Toronto Donut Ride
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The Donut Ride is an informal Toronto road cycling tour run every Saturday and Sunday as well as public holidays. Typical summer numbers range from 100 to 125 riders forming a large pack, and weather permitting the ride continues year-round and often sees a dozen riders even in mid-winter. The ride is known for being fairly fast paced, often reaching speeds of about 50 kilometres per hour (31 mph) on straightaways. It is also known for being fairly unforgiving; riders who are dropped from the pack are on their own.
The tour was first organized in 1976 as the team ride of the Scarborough Cycling Club, affiliated with a bike store in Scarborough, two of the primary organizers being Roger Keiley and Barry Hastings. As the ride grew in popularity it moved to a new starting point more centralized in Toronto, although still somewhat east of the core. It remained associated with a bike store for some time, and was insured by the Ontario Cycling Association. A serious accident in the 1990s led to the entire group being sued, and since then the ride is completely unofficial. Although the ride often took place four times a week during the summers of the mid-1990s (including an extended 160 km run up to the Holland Marsh—the "Marsh Ride"—on Wednesdays), it is now primarily a weekend and holiday affair.
Over the years the ride has hosted many notable Canadian cyclists, including legendary Toronto guru Mike Barry and his son Michael Barry (of US Postal, T-Mobile, and Columbia, Sky), Jocelyn Lovell, the Hansen Brothers, and others.
Local cyclists and filmmakers Aryeh Smith and Stephane Marcotte collaborated to develop a documentary about The Donut Ride in 2007.
The current route starts at 9AM at the corner of Eglinton and Laird, in the parking lot of a former donut shop - hence the ride's name (currently a Great Canadian Bagel). Only a small number of the eventual pack starts at the shop, however, with riders joining all along the route, notably from a church just past the starting point, and from the bridge carrying Eglington Avenue over Bayview Avenue.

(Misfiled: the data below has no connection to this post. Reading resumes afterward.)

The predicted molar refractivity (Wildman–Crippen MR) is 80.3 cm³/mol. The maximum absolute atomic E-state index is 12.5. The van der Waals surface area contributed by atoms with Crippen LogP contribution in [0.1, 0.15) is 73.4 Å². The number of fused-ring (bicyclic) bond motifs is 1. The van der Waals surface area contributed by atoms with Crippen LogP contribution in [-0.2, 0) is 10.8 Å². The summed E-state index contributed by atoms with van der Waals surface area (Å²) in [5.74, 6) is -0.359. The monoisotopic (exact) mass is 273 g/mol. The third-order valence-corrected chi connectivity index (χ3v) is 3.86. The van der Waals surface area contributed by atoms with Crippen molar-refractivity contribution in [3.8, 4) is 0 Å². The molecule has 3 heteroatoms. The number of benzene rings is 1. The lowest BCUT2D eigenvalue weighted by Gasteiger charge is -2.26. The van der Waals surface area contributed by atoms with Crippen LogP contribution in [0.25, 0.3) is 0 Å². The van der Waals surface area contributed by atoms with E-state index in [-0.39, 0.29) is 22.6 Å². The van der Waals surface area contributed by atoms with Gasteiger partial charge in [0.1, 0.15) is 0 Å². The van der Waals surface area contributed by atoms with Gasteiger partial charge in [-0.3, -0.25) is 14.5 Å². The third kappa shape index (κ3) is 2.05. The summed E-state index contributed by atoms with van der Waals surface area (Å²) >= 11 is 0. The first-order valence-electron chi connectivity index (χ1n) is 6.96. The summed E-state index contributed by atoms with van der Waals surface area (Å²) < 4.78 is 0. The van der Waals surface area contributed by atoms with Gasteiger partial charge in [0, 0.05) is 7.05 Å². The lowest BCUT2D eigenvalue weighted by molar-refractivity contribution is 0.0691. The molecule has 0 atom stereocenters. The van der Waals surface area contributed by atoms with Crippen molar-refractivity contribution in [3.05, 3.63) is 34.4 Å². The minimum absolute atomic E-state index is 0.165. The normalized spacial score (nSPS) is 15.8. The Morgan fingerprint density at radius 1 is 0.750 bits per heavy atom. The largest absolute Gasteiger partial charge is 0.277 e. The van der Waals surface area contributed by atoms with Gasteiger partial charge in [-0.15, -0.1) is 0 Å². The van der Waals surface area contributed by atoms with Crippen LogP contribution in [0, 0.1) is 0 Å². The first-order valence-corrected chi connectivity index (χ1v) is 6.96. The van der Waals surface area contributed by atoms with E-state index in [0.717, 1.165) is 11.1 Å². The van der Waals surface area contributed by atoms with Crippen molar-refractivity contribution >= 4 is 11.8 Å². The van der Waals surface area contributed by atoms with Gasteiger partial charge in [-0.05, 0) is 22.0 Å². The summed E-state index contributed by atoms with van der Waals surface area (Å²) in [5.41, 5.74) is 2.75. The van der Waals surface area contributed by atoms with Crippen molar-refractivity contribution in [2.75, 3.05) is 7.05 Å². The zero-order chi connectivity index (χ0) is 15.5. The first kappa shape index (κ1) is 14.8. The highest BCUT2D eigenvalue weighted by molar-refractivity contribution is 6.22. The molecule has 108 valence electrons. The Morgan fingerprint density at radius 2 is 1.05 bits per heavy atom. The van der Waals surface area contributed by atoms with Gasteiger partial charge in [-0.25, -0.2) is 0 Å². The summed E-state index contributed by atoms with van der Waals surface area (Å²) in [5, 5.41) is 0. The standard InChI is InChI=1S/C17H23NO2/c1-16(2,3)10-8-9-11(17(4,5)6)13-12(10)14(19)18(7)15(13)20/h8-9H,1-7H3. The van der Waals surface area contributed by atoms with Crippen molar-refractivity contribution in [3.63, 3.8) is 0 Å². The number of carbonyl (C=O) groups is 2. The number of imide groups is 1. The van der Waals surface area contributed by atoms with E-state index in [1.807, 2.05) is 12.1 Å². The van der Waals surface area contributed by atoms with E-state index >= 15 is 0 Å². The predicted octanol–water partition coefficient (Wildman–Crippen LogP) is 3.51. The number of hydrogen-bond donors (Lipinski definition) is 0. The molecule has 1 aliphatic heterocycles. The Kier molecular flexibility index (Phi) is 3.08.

The tempo is easy early on, with riders chatting as the pack heads north and out of the city. The normal route follows Bayview northward to Sheppard Avenue. The ride winds through a number of smaller streets before turning onto Bathurst for a short period and then around a ramp onto Highway 7, a major six-lane highway, where the talking stops as the tempo picks up rather dramatically. The main high-speed portion continues from here across to Langstaff Road and then heading north on Keele St. Here the pack fragments, as the cross wind and rolling hills on Keele take their toll. Usually riders in the front group sprint for a line which is painted on the road on the outskirts of King City.
Several routes branch off from here, including a shorter 87 km route across King Road, a middle distance route along Bloomington Road, and a longer and much more challenging hillier route further north on Keele and back on Dufferin. There are six traditional routes from 83 km to 122 km. The ride meets up again after turning east to Yonge Street for a stop at Gramma's Oven, a small Polish bakery just south of King Road in Oak Ridges.
After the stop, at around 11:00am, the ride continues eastward with several additional return routes centered on either Kennedy Leslie St./Don Mills Rd. The return portion of the ride starts slow, but is followed by a higher speed section culminating in a sprint at 60+ km/h on Leslie just north of Major Mackenzie and a sprint on Kennedy just north of Unionville. The ride slows as it reaches the northern end of the city and the traffic signals once again become an issue. Oddly the ride does not end at the starting point, but a location only a kilometer away to the southwest. Most riders have already split off from the main peloton by this point, though, making their way home by the shortest route once the main portion of the ride is over.
Tips for riders
- The group passes by the Bayview subway station on the Sheppard Line at about 9:15am.
- Many riders from the north meet at the Petro Canada at Yonge and Crestwood Rd. The ride picks them up about 9:30am.
- A final group, mostly from the western side of the city, joins at the corner of Langstaff (old Highway 7) and Keele, at about 9:45am.
- In-city speeds are fairly low, but as the pack builds it becomes large enough to essentially ignore traffic signals and settle into a steady mid-30s.
- Once the ride exits the city around Highway 7, the speed quickly picks up into the high 40s.
- The pack normally starts to split up on Keele St, where a series of rolling hills drops the weaker riders, who form their own packs to continue. It's easier to hang in with the group on the return portion of the ride, which is downhill and frequently has a tailwind – allowing the peloton to attain speeds of 45–55 km/h.
- Video history of The Donut Ride - Full documentary (DVD)
- sample of the ride - short "documentary" on the ride
- Make like Lance on the Tour de Toronto[permanent dead link], Mike Grange, Globe and Mail, 2 July 2005
- "Doug" (24 May 2009). "My first Donut". Roadrash - My year in Cycling circa 2011. Blogger. Retrieved 23 April 2012.
- An avid weekend road cyclist has trouble keeping up with the pack, and spends much of the ride alone.